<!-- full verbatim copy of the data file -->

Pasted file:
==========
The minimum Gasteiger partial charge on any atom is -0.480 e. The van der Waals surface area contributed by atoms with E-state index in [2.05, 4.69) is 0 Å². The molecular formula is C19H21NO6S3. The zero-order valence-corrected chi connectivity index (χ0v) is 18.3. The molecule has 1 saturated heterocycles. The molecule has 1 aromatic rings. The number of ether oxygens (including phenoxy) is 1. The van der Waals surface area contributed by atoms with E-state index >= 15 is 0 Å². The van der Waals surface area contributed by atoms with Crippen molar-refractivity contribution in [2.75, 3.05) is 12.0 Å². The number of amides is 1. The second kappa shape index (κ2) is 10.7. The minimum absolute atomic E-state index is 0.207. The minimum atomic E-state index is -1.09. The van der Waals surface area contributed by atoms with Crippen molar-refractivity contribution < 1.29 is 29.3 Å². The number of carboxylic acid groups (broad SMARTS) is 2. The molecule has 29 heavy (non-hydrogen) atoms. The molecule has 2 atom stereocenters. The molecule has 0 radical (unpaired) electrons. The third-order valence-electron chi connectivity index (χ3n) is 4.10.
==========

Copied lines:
The minimum Gasteiger partial charge on any atom is -0.480 e. The van der Waals surface area contributed by atoms with E-state index in [2.05, 4.69) is 0 Å². The molecular formula is C19H21NO6S3. The zero-order valence-corrected chi connectivity index (χ0v) is 18.3. The molecule has 1 saturated heterocycles. The molecule has 1 aromatic rings. The number of ether oxygens (including phenoxy) is 1. The van der Waals surface area contributed by atoms with E-state index >= 15 is 0 Å². The van der Waals surface area contributed by atoms with Crippen molar-refractivity contribution in [2.75, 3.05) is 12.0 Å². The number of amides is 1. The second kappa shape index (κ2) is 10.7. The minimum absolute atomic E-state index is 0.207. The minimum atomic E-state index is -1.09. The van der Waals surface area contributed by atoms with Crippen molar-refractivity contribution < 1.29 is 29.3 Å². The number of carboxylic acid groups (broad SMARTS) is 2. The molecule has 29 heavy (non-hydrogen) atoms. The molecule has 2 atom stereocenters. The molecule has 0 radical (unpaired) electrons. The third-order valence-electron chi connectivity index (χ3n) is 4.10.